Applications for mortgages are at a five-year high, thanks to the recent interest rate cuts. But mortgage applications don't necessarily mean mortgage loans. Nancy Marshall Genzer explores the connection.
Millions of New York City residents rely on the subway to get around. But as it continues to lose money, the MTA may soon have to hike it's $2 ride fare up to $3. Jeremy Hobson gets commuters' reactions.
OPEC has vowed to make further cuts in production to help raise the price of oil. But Bob Moon reports the cartel can only really influence supply, and there's nothing they can do about crude's falling price.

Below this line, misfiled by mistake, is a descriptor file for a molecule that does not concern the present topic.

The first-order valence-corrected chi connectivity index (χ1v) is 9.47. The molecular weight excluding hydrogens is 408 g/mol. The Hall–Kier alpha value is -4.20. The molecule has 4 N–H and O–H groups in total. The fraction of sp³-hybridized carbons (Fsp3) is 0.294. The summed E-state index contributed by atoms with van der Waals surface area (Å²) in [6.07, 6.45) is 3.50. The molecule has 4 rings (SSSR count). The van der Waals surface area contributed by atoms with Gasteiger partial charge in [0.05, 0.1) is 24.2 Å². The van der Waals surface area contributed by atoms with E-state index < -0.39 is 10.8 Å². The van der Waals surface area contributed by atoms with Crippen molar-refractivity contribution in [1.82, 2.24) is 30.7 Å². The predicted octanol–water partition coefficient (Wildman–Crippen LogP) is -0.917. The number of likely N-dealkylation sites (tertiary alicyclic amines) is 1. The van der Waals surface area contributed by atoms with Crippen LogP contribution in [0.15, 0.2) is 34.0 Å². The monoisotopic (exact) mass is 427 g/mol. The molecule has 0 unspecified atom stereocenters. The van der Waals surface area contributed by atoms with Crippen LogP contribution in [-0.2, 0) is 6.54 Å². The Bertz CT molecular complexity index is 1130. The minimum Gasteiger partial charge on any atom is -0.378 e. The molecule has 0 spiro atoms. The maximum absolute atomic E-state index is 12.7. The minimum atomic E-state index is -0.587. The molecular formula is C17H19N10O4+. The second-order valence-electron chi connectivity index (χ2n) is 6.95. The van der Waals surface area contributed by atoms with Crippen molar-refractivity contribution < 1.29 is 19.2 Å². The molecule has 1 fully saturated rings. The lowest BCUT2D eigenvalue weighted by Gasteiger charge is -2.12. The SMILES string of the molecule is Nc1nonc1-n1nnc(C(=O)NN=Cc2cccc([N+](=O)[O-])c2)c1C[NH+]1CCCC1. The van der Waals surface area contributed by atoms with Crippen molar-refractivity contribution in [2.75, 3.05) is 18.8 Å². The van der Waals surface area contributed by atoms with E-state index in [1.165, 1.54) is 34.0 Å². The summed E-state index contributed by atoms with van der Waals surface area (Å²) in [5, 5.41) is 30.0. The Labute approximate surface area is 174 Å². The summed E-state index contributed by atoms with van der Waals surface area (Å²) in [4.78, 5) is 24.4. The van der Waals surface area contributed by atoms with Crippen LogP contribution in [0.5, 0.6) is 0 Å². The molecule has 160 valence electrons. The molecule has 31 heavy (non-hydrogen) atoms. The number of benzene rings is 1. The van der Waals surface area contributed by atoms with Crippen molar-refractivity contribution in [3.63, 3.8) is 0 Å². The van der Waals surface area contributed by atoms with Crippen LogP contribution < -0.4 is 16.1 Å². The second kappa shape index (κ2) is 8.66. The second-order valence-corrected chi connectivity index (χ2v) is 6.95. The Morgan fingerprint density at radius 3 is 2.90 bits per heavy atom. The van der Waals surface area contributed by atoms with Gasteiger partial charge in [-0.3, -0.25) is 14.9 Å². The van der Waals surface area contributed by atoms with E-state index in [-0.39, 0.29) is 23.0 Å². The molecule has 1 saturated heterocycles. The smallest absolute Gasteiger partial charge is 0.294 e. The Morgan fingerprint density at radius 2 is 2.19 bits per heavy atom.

The annual Christmas market at the Cologne cathedral in Germany draws tourists from around the world. And despite the economic downturn, many are still willing to splurge on the market's homemade goods. Emily Schwing reports.
Senators Dianne Feinstein and Olympia Snowe are introducing legislation that would require bailout recipients to give quarterly reports to the Treasury Department of how they're spending the money. Nancy Marshall Genzer reports.
The price of cocoa has been steadily rising in London as other commodities fall. Supply and demand are one reason, as is the need for that mug of hot cocoa or chocolate bar. Scott Jagow talks to Stephen Beard in London.
Wall Street and Detroit are undergoing a lot of changes as a result of the economic downturn. But commentator Robert Reich says they might not want that, as some see the industries' problems as cyclical, not structural.
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